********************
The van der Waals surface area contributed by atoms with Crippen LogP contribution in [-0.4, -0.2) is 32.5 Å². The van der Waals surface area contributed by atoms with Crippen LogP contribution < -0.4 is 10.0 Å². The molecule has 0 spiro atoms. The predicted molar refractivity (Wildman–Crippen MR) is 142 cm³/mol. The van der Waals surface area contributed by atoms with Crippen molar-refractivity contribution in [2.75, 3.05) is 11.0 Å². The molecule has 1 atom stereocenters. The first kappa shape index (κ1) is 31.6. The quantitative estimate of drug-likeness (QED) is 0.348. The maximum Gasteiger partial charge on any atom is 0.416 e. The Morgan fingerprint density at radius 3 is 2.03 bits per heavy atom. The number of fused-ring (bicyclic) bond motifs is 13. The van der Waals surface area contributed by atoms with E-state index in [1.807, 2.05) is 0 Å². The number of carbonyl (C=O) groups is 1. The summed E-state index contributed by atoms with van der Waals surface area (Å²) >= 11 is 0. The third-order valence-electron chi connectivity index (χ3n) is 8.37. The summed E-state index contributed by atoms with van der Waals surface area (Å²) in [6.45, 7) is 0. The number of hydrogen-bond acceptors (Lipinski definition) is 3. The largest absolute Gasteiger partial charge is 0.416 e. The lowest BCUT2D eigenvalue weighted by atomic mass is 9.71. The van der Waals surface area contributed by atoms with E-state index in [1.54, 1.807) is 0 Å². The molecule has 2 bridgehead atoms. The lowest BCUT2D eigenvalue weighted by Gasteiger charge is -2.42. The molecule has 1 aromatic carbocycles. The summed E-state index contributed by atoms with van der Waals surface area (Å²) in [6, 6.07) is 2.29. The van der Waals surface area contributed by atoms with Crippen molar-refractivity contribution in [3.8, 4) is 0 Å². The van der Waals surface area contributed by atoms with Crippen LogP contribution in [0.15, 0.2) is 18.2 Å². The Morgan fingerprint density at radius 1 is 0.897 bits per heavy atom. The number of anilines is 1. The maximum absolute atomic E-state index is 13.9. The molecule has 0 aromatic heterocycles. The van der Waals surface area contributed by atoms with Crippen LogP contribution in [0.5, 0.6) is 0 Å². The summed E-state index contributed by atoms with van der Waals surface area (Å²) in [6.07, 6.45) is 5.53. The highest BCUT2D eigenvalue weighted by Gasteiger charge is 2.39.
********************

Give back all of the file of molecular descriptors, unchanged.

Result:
The van der Waals surface area contributed by atoms with Crippen LogP contribution in [-0.4, -0.2) is 32.5 Å². The van der Waals surface area contributed by atoms with Crippen LogP contribution < -0.4 is 10.0 Å². The molecule has 0 spiro atoms. The predicted molar refractivity (Wildman–Crippen MR) is 142 cm³/mol. The van der Waals surface area contributed by atoms with Crippen molar-refractivity contribution in [2.75, 3.05) is 11.0 Å². The molecule has 1 atom stereocenters. The first kappa shape index (κ1) is 31.6. The quantitative estimate of drug-likeness (QED) is 0.348. The maximum Gasteiger partial charge on any atom is 0.416 e. The Morgan fingerprint density at radius 3 is 2.03 bits per heavy atom. The number of fused-ring (bicyclic) bond motifs is 13. The van der Waals surface area contributed by atoms with E-state index in [1.807, 2.05) is 0 Å². The number of carbonyl (C=O) groups is 1. The summed E-state index contributed by atoms with van der Waals surface area (Å²) >= 11 is 0. The third-order valence-electron chi connectivity index (χ3n) is 8.37. The summed E-state index contributed by atoms with van der Waals surface area (Å²) in [6.45, 7) is 0. The number of hydrogen-bond acceptors (Lipinski definition) is 3. The largest absolute Gasteiger partial charge is 0.416 e. The lowest BCUT2D eigenvalue weighted by atomic mass is 9.71. The van der Waals surface area contributed by atoms with E-state index in [1.54, 1.807) is 0 Å². The molecule has 2 bridgehead atoms. The lowest BCUT2D eigenvalue weighted by Gasteiger charge is -2.42. The molecule has 1 aromatic carbocycles. The summed E-state index contributed by atoms with van der Waals surface area (Å²) in [6, 6.07) is 2.29. The van der Waals surface area contributed by atoms with Crippen molar-refractivity contribution in [3.8, 4) is 0 Å². The van der Waals surface area contributed by atoms with Crippen LogP contribution in [0.15, 0.2) is 18.2 Å². The Morgan fingerprint density at radius 1 is 0.897 bits per heavy atom. The number of anilines is 1. The maximum absolute atomic E-state index is 13.9. The molecule has 0 aromatic heterocycles. The van der Waals surface area contributed by atoms with Crippen LogP contribution in [0.5, 0.6) is 0 Å². The summed E-state index contributed by atoms with van der Waals surface area (Å²) in [6.07, 6.45) is 5.53. The highest BCUT2D eigenvalue weighted by Gasteiger charge is 2.39.